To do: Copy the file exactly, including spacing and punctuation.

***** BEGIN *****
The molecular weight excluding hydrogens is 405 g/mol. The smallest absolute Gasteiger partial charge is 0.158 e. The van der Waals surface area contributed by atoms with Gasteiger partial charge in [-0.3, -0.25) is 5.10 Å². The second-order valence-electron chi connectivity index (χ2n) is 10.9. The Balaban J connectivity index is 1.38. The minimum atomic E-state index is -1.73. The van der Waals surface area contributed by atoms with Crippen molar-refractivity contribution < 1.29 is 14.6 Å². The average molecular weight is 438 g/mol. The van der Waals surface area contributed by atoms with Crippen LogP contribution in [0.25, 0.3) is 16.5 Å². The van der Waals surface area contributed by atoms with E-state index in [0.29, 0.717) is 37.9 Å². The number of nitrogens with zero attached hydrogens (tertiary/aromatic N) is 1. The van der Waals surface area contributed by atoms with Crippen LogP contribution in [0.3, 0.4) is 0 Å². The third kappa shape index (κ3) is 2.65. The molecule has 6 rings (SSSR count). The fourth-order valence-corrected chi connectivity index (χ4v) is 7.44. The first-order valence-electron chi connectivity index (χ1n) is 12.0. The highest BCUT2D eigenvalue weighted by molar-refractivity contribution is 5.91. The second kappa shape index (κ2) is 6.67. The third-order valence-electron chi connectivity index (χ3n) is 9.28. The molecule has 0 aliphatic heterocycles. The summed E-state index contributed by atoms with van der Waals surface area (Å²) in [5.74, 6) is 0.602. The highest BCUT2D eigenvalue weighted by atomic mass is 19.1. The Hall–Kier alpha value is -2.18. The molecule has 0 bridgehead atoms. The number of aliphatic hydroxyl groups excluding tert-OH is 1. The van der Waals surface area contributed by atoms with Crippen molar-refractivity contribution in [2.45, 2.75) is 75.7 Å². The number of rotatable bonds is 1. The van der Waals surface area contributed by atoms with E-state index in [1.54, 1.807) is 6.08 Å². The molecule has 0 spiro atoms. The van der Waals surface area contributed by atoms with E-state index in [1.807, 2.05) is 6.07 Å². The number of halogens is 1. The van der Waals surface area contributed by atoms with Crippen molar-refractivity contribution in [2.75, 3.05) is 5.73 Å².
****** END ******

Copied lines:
The molecular weight excluding hydrogens is 405 g/mol. The smallest absolute Gasteiger partial charge is 0.158 e. The van der Waals surface area contributed by atoms with Gasteiger partial charge in [-0.3, -0.25) is 5.10 Å². The second-order valence-electron chi connectivity index (χ2n) is 10.9. The Balaban J connectivity index is 1.38. The minimum atomic E-state index is -1.73. The van der Waals surface area contributed by atoms with Crippen molar-refractivity contribution < 1.29 is 14.6 Å². The average molecular weight is 438 g/mol. The van der Waals surface area contributed by atoms with Crippen LogP contribution in [0.25, 0.3) is 16.5 Å². The van der Waals surface area contributed by atoms with E-state index in [0.29, 0.717) is 37.9 Å². The number of nitrogens with zero attached hydrogens (tertiary/aromatic N) is 1. The van der Waals surface area contributed by atoms with Crippen LogP contribution in [0.3, 0.4) is 0 Å². The third kappa shape index (κ3) is 2.65. The molecule has 6 rings (SSSR count). The fourth-order valence-corrected chi connectivity index (χ4v) is 7.44. The first-order valence-electron chi connectivity index (χ1n) is 12.0. The highest BCUT2D eigenvalue weighted by molar-refractivity contribution is 5.91. The second kappa shape index (κ2) is 6.67. The third-order valence-electron chi connectivity index (χ3n) is 9.28. The molecule has 0 aliphatic heterocycles. The summed E-state index contributed by atoms with van der Waals surface area (Å²) in [5.74, 6) is 0.602. The highest BCUT2D eigenvalue weighted by atomic mass is 19.1. The Hall–Kier alpha value is -2.18. The molecule has 0 bridgehead atoms. The number of aliphatic hydroxyl groups excluding tert-OH is 1. The van der Waals surface area contributed by atoms with Crippen molar-refractivity contribution in [2.45, 2.75) is 75.7 Å². The number of rotatable bonds is 1. The van der Waals surface area contributed by atoms with E-state index in [1.54, 1.807) is 6.08 Å². The molecule has 0 spiro atoms. The van der Waals surface area contributed by atoms with E-state index in [1.807, 2.05) is 6.07 Å². The number of halogens is 1. The van der Waals surface area contributed by atoms with Crippen molar-refractivity contribution in [2.75, 3.05) is 5.73 Å².